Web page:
Integrate Bullet Physics into jMonkeyEngine projects. (code has New BSD license)
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README.md

The Minie Project is about improving the integration of Bullet Real-Time Physics into the jMonkeyEngine Game Engine.

It contains 2 sub-projects:

  1. MinieLibrary: the Minie runtime library (in Java)
  2. MinieExamples: demos, examples, and test software (in Java)

Summary of features:

  • DynamicAnimControl for ragdoll simulation:
    • set dynamic/kinematic mode per bone
    • deals with attachments
    • highly configurable, with many options for bone mass, center, and shape
    • apply inverse-kinematic controllers and joints
  • MultiSphere collision shapes based on btMultiSphereShape
  • EmptyShape collision shapes based on btEmptyShape
  • debugging aids:
    • dump the contents of a physics space
    • customize debug material per collision object
    • visualize the local axes of each collision object
    • visualize in multiple viewports
    • hi-resolution debug meshes for convex shapes
    • options to generate debug meshes that include normals
  • all joints, shapes, and collision objects implement the JmeCloneable and Comparable interfaces
  • enable/disable a joint
  • create single-ended joints
  • settable global default for collision margin
  • fixes for many jme3-bullet bugs (including 740, 877, 896, 923, and 938)
  • access more parameters of rigid bodies:
    • anisotropic friction
    • contact damping
    • contact stiffness
    • contact-processing threshold
    • deactivation time
    • linear factor
    • rolling friction
    • spinning friction
  • option to apply the scale of a kinematic RigidBodyControl
  • improved Javadoc and inline documentation, better encapsulation
  • decoupled from the jMonkeyEngine release cycle
  • tutorial, demo, and test applications provided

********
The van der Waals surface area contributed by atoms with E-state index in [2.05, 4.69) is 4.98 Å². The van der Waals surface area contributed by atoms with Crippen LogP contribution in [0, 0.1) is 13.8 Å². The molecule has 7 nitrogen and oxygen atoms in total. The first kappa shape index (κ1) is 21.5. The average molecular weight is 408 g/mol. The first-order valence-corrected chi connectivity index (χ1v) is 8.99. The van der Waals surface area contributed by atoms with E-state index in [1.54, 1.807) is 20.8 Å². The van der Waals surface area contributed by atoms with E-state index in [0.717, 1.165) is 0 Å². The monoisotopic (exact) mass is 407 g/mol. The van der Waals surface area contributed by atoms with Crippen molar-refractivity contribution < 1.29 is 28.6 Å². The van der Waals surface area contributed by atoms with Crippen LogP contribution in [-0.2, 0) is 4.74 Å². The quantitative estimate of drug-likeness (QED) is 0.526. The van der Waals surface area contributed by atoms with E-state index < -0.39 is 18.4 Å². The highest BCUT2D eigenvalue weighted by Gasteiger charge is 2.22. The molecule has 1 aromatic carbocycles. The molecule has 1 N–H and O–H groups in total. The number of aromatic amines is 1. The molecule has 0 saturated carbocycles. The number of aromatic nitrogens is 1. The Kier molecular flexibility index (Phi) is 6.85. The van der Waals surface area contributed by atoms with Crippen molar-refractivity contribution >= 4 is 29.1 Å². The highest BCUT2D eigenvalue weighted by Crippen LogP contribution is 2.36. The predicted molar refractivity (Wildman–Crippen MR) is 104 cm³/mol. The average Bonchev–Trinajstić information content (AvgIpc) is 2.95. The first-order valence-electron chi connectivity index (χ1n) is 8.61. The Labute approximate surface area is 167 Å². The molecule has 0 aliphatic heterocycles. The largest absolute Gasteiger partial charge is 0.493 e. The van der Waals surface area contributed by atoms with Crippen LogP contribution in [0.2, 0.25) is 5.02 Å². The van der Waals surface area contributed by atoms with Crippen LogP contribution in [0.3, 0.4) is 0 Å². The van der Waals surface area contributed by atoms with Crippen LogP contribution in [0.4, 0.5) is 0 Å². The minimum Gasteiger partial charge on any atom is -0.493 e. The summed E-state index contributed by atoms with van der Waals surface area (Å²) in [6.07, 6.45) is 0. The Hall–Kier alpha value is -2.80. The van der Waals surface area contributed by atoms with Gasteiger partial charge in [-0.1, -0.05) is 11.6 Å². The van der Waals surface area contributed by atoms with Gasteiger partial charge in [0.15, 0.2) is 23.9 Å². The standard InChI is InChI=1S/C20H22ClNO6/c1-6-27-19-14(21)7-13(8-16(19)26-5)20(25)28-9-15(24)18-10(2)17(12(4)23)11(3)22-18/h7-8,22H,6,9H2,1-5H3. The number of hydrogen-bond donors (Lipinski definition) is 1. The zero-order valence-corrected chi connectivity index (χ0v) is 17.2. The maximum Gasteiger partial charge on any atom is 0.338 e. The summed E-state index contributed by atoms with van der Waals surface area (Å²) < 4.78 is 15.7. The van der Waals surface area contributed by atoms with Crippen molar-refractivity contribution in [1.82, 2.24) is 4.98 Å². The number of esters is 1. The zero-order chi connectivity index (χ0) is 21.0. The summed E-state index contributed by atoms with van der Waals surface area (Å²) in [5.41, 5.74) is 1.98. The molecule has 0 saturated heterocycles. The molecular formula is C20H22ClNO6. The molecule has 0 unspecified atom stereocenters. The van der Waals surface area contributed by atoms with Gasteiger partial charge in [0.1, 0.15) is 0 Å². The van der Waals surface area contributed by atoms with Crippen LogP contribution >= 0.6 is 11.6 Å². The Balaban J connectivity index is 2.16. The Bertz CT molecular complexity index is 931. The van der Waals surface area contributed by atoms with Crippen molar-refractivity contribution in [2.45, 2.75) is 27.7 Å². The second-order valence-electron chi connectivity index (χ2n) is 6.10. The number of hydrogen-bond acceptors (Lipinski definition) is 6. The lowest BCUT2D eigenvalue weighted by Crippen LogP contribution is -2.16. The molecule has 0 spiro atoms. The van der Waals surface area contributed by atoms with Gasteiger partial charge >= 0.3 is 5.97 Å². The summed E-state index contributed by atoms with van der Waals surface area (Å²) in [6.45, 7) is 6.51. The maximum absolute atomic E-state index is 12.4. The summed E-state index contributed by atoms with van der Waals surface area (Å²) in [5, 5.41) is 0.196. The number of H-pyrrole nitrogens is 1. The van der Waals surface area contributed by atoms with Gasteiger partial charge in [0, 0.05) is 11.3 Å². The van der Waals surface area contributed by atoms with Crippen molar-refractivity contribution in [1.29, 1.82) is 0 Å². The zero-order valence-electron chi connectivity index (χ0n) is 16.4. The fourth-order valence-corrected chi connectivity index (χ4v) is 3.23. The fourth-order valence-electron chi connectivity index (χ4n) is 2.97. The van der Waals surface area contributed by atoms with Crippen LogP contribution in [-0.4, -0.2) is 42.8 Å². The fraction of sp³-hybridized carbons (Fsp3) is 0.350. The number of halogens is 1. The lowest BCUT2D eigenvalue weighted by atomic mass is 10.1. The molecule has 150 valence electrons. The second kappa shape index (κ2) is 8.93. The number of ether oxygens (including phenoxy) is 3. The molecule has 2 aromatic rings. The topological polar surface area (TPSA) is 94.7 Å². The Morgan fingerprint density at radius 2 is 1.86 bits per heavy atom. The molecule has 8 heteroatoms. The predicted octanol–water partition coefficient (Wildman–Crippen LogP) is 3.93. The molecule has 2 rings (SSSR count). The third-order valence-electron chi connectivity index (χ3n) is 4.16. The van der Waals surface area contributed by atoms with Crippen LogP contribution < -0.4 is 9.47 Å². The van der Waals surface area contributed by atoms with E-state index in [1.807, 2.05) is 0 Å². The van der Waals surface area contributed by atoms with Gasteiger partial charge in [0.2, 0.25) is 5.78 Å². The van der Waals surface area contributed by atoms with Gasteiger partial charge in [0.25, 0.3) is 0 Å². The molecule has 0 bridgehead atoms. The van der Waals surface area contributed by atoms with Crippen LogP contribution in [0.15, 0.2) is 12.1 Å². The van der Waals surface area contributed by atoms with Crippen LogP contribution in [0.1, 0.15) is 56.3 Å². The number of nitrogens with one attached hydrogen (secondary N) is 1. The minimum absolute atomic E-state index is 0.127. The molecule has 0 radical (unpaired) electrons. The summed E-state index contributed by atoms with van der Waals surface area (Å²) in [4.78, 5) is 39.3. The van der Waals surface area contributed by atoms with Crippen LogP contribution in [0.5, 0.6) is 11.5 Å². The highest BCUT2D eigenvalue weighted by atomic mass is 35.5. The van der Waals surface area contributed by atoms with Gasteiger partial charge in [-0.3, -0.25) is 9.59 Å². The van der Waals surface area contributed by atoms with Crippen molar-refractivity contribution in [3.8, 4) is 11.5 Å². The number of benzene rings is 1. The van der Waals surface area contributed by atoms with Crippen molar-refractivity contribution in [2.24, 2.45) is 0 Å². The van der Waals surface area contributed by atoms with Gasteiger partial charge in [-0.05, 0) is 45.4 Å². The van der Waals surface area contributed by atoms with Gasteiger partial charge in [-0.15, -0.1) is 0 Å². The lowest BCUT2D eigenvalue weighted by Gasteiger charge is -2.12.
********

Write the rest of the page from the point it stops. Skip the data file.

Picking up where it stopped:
• Java source code provided under a FreeBSD license

Features of jme3-bullet that Minie omits:

  • CharacterControl: use BetterCharacterControl instead, or else use PhysicsCharacter directly
  • KinematicRagdollControl, HumanoidRagdollPreset, and RagdollPreset: use DynamicAnimControl instead
  • RagdollUtils: use RagUtils instead

Other important differences:

  • The default collision margin increased from 0 to 0.04 .
  • RagdollCollisionListener interface changed and moved from the com.jme3.bullet.collision package to the com.jme3.bullet.animation package.
  • BulletAppState.stopPhysics() is not longer public: detach the AppState instead

Contents of this document

Downloads

Newer releases (since v0.5.0) can be downloaded from GitHub.

Older releases (v0.1.1 through v0.4.5) can be downloaded from the Jme3-utilities Project.

Maven artifacts are available from JFrog Bintray.

Conventions

Package names begin with jme3utilities.minie (if Stephen Gold holds the copyright) or com.jme3.bullet (if the jMonkeyEngine Project holds the copyright).

The source code is compatible with JDK 7.

History

Since November 2018, the Minie Project has been an independent project at GitHub.

From January 2018 to November 2018, Minie was a sub-project of the Jme3-utilities Project.

Most of Minie was originally forked from jme3-bullet, a library in the jMonkeyEngine Game Engine.

The evolution of Minie is chronicled in its release notes.

How to install the SDK and the Minie Project

jMonkeyEngine3 (jME3) Software Development Kit (SDK)

Minie currently targets Version 3.2.2 of jMonkeyEngine. You are welcome to use the Engine without also using the SDK, but I use the SDK, and the following installation instructions assume you will too.

The hardware and software requirements of the SDK are documented on the JME wiki.

  1. Download a jMonkeyEngine 3.2 SDK from GitHub.